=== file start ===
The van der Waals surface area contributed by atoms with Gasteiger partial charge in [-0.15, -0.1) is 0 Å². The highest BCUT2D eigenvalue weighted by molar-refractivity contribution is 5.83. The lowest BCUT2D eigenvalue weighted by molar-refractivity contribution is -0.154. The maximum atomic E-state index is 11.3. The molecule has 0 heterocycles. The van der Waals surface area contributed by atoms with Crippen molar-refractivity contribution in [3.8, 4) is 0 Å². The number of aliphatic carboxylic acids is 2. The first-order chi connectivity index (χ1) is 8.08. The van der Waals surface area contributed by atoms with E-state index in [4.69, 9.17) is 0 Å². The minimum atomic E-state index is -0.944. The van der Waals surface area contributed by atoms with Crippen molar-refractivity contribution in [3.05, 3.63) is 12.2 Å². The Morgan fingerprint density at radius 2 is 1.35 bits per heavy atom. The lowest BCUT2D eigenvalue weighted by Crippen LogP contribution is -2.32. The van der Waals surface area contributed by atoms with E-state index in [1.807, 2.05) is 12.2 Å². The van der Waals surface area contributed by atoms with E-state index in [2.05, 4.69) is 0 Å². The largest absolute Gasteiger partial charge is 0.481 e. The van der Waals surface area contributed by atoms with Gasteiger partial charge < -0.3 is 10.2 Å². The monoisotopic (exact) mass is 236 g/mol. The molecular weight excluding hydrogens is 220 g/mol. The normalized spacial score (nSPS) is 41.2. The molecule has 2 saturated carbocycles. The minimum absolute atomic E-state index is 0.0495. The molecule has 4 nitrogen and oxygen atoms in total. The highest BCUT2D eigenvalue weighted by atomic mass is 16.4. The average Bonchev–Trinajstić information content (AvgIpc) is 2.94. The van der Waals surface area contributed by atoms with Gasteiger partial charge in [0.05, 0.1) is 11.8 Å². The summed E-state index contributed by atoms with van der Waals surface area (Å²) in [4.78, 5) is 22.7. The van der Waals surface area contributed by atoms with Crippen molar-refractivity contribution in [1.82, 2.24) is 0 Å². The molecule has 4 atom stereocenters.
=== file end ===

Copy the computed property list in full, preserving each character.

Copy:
The van der Waals surface area contributed by atoms with Gasteiger partial charge in [-0.15, -0.1) is 0 Å². The highest BCUT2D eigenvalue weighted by molar-refractivity contribution is 5.83. The lowest BCUT2D eigenvalue weighted by molar-refractivity contribution is -0.154. The maximum atomic E-state index is 11.3. The molecule has 0 heterocycles. The van der Waals surface area contributed by atoms with Crippen molar-refractivity contribution in [3.8, 4) is 0 Å². The number of aliphatic carboxylic acids is 2. The first-order chi connectivity index (χ1) is 8.08. The van der Waals surface area contributed by atoms with E-state index in [4.69, 9.17) is 0 Å². The minimum atomic E-state index is -0.944. The van der Waals surface area contributed by atoms with Crippen molar-refractivity contribution in [3.05, 3.63) is 12.2 Å². The Morgan fingerprint density at radius 2 is 1.35 bits per heavy atom. The lowest BCUT2D eigenvalue weighted by Crippen LogP contribution is -2.32. The van der Waals surface area contributed by atoms with E-state index in [1.807, 2.05) is 12.2 Å². The van der Waals surface area contributed by atoms with E-state index in [2.05, 4.69) is 0 Å². The largest absolute Gasteiger partial charge is 0.481 e. The van der Waals surface area contributed by atoms with Gasteiger partial charge < -0.3 is 10.2 Å². The monoisotopic (exact) mass is 236 g/mol. The molecular weight excluding hydrogens is 220 g/mol. The normalized spacial score (nSPS) is 41.2. The molecule has 2 saturated carbocycles. The minimum absolute atomic E-state index is 0.0495. The molecule has 4 nitrogen and oxygen atoms in total. The highest BCUT2D eigenvalue weighted by atomic mass is 16.4. The average Bonchev–Trinajstić information content (AvgIpc) is 2.94. The van der Waals surface area contributed by atoms with Gasteiger partial charge in [0.05, 0.1) is 11.8 Å². The summed E-state index contributed by atoms with van der Waals surface area (Å²) in [4.78, 5) is 22.7. The van der Waals surface area contributed by atoms with Crippen molar-refractivity contribution in [1.82, 2.24) is 0 Å². The molecule has 4 atom stereocenters.